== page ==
density : float, optional

This is the density of the material.

atoms_per_molecule : float, optional

Number of atoms to per molecule of material. Needed to obtain proper scaling of molecular mass. For example, this value for water is 3.0.

metadata : JSON-convertable Python object, optional

Initial attributes to build the material with. At the top-level this is usually a dictionary with string keys. This container is used to store arbitrary metadata about the material.

free_mat : bool, optional

Flag for whether this wrapper ‘owns’ this underlying C++ pyne::Material object, and thus determines whether or not to deallocate it on wrapper destruction.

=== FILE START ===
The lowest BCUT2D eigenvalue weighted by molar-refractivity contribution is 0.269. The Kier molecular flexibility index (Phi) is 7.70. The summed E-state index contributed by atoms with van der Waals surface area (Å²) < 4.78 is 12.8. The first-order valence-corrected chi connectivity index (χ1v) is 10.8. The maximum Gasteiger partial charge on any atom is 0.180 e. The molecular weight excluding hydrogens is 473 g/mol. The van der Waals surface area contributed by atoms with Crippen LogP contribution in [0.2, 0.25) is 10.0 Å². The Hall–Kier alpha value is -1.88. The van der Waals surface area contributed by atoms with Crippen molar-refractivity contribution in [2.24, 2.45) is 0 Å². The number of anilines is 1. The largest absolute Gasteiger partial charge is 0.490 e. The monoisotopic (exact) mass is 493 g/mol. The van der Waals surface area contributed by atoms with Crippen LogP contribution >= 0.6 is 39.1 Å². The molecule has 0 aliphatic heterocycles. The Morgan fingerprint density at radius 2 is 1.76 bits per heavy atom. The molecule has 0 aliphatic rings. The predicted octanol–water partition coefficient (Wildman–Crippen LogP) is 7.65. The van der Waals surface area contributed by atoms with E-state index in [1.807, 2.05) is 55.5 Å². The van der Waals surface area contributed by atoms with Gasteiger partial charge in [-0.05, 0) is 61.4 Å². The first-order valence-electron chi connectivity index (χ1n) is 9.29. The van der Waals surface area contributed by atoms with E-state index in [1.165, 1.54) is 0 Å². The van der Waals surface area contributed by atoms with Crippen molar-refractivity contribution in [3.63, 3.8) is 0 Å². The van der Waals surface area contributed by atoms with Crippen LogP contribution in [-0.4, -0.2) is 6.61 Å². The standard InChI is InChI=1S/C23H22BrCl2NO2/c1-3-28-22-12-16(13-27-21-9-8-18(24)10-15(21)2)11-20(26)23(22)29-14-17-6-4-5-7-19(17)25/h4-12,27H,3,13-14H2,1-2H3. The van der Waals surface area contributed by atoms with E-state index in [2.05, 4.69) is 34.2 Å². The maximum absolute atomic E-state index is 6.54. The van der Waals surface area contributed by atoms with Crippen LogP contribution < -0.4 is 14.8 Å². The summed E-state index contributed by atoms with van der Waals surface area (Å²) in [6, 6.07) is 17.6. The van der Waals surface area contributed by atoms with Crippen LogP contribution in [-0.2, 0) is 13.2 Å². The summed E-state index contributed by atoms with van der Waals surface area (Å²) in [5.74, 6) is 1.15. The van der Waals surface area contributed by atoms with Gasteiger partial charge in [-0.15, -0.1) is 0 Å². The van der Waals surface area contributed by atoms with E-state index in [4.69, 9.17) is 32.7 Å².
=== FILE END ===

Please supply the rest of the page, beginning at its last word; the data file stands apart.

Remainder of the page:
activity()

This provides the activity of the comp of the material.

Returns:

nucvec : dict

For a Material mat

alara(self)

This method returns an ALARA material in string form, with relevant attributes as ALARA valid comments.

Returns:

s : str

The MCNP material card.

clear() → None. Remove all items from D.
collapse_elements(self, nucset)

Collapses the elements in the material, excluding the nucids in the set nucset. This function returns a copy of the material.

Returns:

newmat : Material

A copied and collapsed material.

decay(double t)

Decays a material for a time t, in seconds. Returns a new material.

decay_heat()

This provides the decay heat using the comp of the the Material.

Returns:

nucvec : dict

For a Material mat

del_mat(nuc_sequence)

Removes a subset of the material and returns a new material comprised of only the non-specified nuclides.

Parameters:

nuc_sequence : sequence

Nuclides to be taken out of the current material.

Returns:

submaterial : Material